FIG. 4 illustrates an example of a flow chart of a method for fly-height management, in accordance with an embodiment of the present invention.

The drawings referred to in this description should be understood as not being drawn to scale except if specifically noted.

DESCRIPTION OF EMBODIMENTS

Reference will now be made in detail to embodiments of the present technology, examples of which are illustrated in the accompanying drawings. While the technology will be described in conjunction with various embodiment(s), it will be understood that they are not intended to limit the present technology to these embodiments. On the contrary, the present technology is intended to cover alternatives, modifications and equivalents, which may be included within the spirit and scope of the various embodiments as defined by the appended claims.

Furthermore, in the following description of embodiments, numerous specific details are set forth in order to provide a thorough understanding of the present technology. However, the present technology may be practiced without these specific details. In other instances, well known methods, procedures, components, and circuits have not been described in detail as not to unnecessarily obscure aspects of the present embodiments.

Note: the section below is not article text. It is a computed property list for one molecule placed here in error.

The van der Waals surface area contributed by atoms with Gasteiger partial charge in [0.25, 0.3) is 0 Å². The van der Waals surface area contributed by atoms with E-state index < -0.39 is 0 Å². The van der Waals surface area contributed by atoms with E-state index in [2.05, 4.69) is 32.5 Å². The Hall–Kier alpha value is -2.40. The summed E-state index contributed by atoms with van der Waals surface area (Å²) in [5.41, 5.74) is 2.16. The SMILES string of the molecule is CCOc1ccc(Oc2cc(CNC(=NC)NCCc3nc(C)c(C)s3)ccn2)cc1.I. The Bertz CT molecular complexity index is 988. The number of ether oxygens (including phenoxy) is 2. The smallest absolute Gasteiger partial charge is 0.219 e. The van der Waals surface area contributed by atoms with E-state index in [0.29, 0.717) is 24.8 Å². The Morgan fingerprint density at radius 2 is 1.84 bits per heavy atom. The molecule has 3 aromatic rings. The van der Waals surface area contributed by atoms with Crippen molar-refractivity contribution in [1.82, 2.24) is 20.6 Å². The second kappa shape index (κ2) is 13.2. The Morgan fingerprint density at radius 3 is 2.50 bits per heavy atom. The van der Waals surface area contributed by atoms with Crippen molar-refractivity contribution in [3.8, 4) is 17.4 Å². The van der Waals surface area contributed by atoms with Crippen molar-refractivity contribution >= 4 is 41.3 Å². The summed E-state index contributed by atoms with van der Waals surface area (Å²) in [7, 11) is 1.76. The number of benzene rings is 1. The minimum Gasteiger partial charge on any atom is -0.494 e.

With reference to FIG. 1, an isometric blow-up view of an example hard disk drive, HDD 100, is presented in accordance with an embodiment of the present invention. Base casting 113 provides coupling points for components and sub-assemblies such as disk stack 158, voice coil motor (VCM) 142, and head stack assembly (HSA) 120. Disk stack 158 is coupled with base casting 113 by means of motor-hub assembly 140 and disk clamp 143. Motor-hub assembly 140 will have at least one disk 156 coupled with it such that disk 156 can rotate about an axis common to motor-hub assembly 140 and the center of disk 156. Disk 156 has at least one disk surface 130 upon which reside data tracks 135. HSA 120, at times referred to as an actuator assembly or carriage, comprises suspension 127, which suspends hard disk drive slider 125 next to disk surface 130, and HSA connector 116. In one embodiment, suspension 127 is an integrated lead suspension (ILS). Hard disk drive slider 125 includes one or more magnetic transducers or heads which read data from and write data to data tracks 135. Suspension 127 and hard disk drive slider 125 comprise the head gimbal assembly (HGA) 128. Flex cable 110, which is part of HSA 120, conveys data between HSA connector 116 and arm electronics (AE) module 115. AE module 115 controls read and write operations and, as described herein, in various embodiments includes a read-write integrated circuit (IC) (not shown). Read-write IC is coupled to slider 125 via flex cable 110 and suspension 127. In some embodiments, read-write IC is located elsewhere within HDD 100, such as on flex cable 110, within other portions of HSA 120, or on printed circuit board (PCB) 160. HSA connector 116 also conveys control data between PCB 160 and VCM 142.